I attended a launch event for the new issue of Stir magazine. In case you don’t know it, Stir is a great source for thinking and practice in the (alternative) New Economy, with quite a big emphasis on finding ways to make these approaches take off at scale. The current issue is on the theme of “community wealth building” and includes articles on Anchor Institutions, Local Government procurement, woodland, radical cities, the post-anarchist thought of Murray Bookchin, corporate colonisation of localist initiatives and more. It’s worth a subscription.
The evening event, in Manchester’s new Federation House venue, was well attended (with a lot of people I didn’t recognise, a lot of them from the co-operative movement I’d guess) and fronted (in order of speaking) by Jonny Gordon-Farleigh, Stir’s editor, Neil McInroy of CLES, Matthew Brown of Preston council and Clare Goff who edits New Start magazine (another good resource but sadly mostly behind a paywall). Each has an article in the current Stir edition.
Neil spoke on the need to keep “our wealth” local, making it work for our communities and stay there. Inevitably this leads straight into the question of power: as with wealth, the key questions start from “who has it?” and “how is it used?”. Matthew spoke about the Preston model, where, building on the success of getting local anchor institutions to purchase locally, the council, in alliance with other actors, is trying to simultaneously pull on several levers at once: good incomes via the Living Wage, good investment via the local Pension Fund, gaps in business coverage, good financial institutions via a possible Community Bank, and a local socially and work to establish an environmentally and socially friendly energy utility. Clare spoke about a local organisation in Liverpool that is showing how urban regeneration can be community-led.
This is all exciting and inspiring stuff and I want to see more of it. Yet it is also important to maintain a critical understanding of what is happening and therefore what its limits, shortcomings and indeed traps might be. So what follows isn’t meant to dampen enthusiasm but rather to help critically energise it, so that these approaches can be relevant and effective.
Taken together, these approaches all intervene in the circuits of exchange and distribution. Indeed calling them “community wealth building” isn’t quite accurate. They are really more like “community wealth capture” and maintenance. Yes, the wealth is already there in our urban settlements, but where does it come from? What these approaches don’t seem to do is intervene in the circuits of production and accumulation – where wealth is actually created, as value (in the Marxist sense of transformation based on labour power, harnessing the earth’s natural bounty). These circuits are now global in nature, with much production having been outsourced, especially during the Thatcher years, to the global South. That is why our urban landscapes are post-industrial, and in the regions outside the hot spots of London and the South East, still (structurally, chronically) depressed.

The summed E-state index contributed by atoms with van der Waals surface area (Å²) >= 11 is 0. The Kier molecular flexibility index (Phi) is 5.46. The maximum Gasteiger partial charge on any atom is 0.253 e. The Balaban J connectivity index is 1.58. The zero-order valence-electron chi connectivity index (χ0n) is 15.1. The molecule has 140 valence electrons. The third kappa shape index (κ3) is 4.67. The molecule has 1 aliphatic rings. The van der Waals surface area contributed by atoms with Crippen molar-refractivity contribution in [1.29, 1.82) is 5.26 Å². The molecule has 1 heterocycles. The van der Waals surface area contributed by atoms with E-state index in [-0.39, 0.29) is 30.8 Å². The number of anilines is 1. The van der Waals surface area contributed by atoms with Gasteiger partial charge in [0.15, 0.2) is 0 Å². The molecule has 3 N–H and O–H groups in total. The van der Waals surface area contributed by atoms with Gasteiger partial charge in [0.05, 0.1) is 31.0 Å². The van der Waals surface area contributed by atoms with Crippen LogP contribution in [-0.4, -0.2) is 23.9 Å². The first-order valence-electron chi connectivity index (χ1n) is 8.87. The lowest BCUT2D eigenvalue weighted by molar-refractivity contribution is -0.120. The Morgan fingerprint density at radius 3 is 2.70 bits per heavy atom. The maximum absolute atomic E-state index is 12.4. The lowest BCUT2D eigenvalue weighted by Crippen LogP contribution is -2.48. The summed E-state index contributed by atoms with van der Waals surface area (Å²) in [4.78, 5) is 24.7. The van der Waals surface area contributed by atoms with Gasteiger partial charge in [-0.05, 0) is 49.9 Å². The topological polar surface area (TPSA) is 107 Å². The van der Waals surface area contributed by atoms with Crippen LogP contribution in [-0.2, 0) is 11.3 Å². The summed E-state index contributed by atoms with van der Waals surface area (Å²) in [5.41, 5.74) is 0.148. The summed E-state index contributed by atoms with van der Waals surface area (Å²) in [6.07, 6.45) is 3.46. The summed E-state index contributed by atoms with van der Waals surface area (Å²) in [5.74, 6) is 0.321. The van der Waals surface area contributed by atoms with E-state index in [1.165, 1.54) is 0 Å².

So, once the circuits of exchange have been captured, once wealth is put to use in the local economy, what then? Is this a sufficient answer to the malaise of our local, low wage, low satisfaction, economies? The official model has been one of “capture inward investment, and in the joy of being exploited for profit by external investors, some of it will trickle down” (no they don’t quite say that). That doesn’t work, and we are all struggling to find the magic bullet to replace it.
The bigger question follows, and that is about ends. Is this about restoring and augmenting, what despite the inequality and pockets, nay swathes, of deprivation, is nevertheless an extremely privileged, resource dependent, globally exploitative standard of living? By increasing the disposable incomes across our settlements won’t this do just that? Won’t it also increase the stream of imports? On a global level, we reached overshoot on August 2nd: that’s to say, humanity used more from nature than our planet can renew in the whole year. We use more ecological resources and services than nature can regenerate through overfishing, soil destruction, over-harvesting forests, and emitting more carbon dioxide into the atmosphere than the biosphere can take up. Worse, if the whole world had extracted and polluted at the rate of the UK, then Overshoot Day would have fallen on the 4th May.
Putting these two issues together, with the realisation that overshoot leads to system collapse, then it seems that the “community wealth capture” strategy might be better thought of as a tool for ensuring that we “collapse better1”, rather than as a path to a new dawn where we will all enjoy a restored pre-2007 prosperity, or a 1964 level of well-being.
Several people from the audience (myself included) asked questions that picked up elements of this challenge and to be fair, the three panellists answered them well. Neil spoke of the importance of starting somewhere and learning from action as you go. Together they emphasised the limits of local strategies in the face of central government’s continued austerity policies, the rise of automation, the need for Trade Unions to embrace the model of worker-run enterprises (recalling the heretical left thinking of Benn allies, the Institute for Workers Control, of the 1970s) and the need to “crowd out” the traditional capitalist banks.
Read more about the adequacy or otherwise of alternative policy frameworks to the post-industrial challenge, and the concept of a “better collapse”, in Mark’s longer working paper: After Peak Capitalism: The Livelihood Challenge.
1 From the work of Spanish colleagues, especially Jorge Riechmann https://ultimallamadamanifiesto.wordpress.com/2015/01/10/transiciones-y-colapsos-el-ecologismo-social-en-el-siglo-de-la-gran-prueba